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First US case of Zika virus infection was sexually transmitted, officials say

First US case of Zika virus infection was sexually transmitted, officials say


CDC confirms the infection, but not the method of transmission

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Health officials in Texas have confirmed the first case of Zika virus transmission in the US, and are pointing to sexual transmission as the culprit. The Dallas County Health and Human Services said in a release that the patient engaged in sexual contact with an infected individual who had recently traveled to a country where the Zika virus is spreading. The CDC tells The Verge that it has confirmed the patient is infected with the Zika virus, but that the agency has not confirmed the method of transmission. County officials say there are no reports of the virus being locally transmitted by mosquitoes.

While the CDC is not yet confirming sexual transmission, it is warning people of the possibility. "Based on what we know now, the best way to avoid Zika virus infection is to prevent mosquito bites AND to avoid exposure to semen from someone who has been exposed to Zika virus or has been ill from Zika virus infection," the CDC says. "We do not have definitive information on the infectious time period, and will provide more guidance for individuals and clinicians as we learn more."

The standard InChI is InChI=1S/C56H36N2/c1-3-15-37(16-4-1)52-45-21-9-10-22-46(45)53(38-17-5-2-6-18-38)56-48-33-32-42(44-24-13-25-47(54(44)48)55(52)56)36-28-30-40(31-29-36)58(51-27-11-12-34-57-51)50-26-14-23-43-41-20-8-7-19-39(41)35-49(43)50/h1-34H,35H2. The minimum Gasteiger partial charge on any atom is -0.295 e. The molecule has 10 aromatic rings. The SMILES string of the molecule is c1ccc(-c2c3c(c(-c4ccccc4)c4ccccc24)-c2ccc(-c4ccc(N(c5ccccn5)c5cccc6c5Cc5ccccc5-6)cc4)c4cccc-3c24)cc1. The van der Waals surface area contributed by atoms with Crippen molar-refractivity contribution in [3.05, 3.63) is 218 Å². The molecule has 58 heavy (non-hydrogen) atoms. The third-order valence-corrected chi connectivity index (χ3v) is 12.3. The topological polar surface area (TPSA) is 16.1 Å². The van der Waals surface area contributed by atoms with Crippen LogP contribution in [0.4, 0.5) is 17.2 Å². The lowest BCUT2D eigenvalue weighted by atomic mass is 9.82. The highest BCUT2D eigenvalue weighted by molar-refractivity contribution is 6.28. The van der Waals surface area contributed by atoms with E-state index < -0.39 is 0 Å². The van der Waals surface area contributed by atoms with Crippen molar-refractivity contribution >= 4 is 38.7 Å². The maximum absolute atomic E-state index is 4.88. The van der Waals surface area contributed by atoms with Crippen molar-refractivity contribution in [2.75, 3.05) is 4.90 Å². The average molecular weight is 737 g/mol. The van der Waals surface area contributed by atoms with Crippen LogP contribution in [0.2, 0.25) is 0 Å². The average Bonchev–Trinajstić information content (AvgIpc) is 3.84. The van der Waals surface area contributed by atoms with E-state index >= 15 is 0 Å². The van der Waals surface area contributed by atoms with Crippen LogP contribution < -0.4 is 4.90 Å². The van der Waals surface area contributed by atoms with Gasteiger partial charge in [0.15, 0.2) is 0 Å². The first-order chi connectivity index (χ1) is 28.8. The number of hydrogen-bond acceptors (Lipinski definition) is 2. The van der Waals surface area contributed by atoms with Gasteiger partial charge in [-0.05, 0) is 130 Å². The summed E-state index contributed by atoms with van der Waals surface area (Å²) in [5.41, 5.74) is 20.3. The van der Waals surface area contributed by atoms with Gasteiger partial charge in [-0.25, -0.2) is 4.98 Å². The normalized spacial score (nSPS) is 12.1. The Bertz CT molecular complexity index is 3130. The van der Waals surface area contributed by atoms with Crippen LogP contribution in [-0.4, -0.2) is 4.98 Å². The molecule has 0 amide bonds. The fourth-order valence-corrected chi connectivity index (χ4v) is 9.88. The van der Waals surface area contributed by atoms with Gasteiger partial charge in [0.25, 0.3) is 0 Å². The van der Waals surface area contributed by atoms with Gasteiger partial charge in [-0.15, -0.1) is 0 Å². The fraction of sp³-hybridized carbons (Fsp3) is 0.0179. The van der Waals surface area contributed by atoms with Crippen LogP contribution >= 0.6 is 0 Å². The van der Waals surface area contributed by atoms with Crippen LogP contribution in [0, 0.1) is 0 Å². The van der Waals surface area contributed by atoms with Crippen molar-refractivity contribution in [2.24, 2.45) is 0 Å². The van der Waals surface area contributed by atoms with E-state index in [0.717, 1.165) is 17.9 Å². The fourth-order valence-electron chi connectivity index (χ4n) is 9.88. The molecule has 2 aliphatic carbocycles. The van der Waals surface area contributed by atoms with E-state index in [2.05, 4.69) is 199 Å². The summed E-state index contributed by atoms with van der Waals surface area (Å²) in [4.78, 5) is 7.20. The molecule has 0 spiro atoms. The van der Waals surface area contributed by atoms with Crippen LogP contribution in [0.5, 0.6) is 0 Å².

This is not the first time that officials have identified a case of sexual transmission of the Zika virus. The CDC identified a similar case in 2013 during an outbreak in French Polynesia, where the Zika virus was found in a patient's semen. The CDC's subsequent study found evidence to support that the Zika virus could be sexually transmitted. Zika is typically spread by mosquitoes

The Zika virus can cause fevers, rashes, joint pain, and conjunctivitis, but it only elicits symptoms in about 20 percent of those infected. It is more commonly transmitted through mosquito bites, but it can also be passed from a mother to her child before the child is born. These transmission methods are at the center of the current outbreak in Latin America, which is spreading so fast that the World Health Organization has declared it a "public health emergency." Health officials in Brazil are worried that the spread is tied to a drastic increase in reported cases of microcephaly, which causes abnormally small head sizes in children and stunts development of the brain.

The WHO estimates that, without any intervention, the Zika virus could infect as many as 4 million people in the Americas this year. Classifying the outbreak as a public health emergency is a major step toward curbing the spread, though, as it should trigger funding and resources for the countries that need help to fight Zika.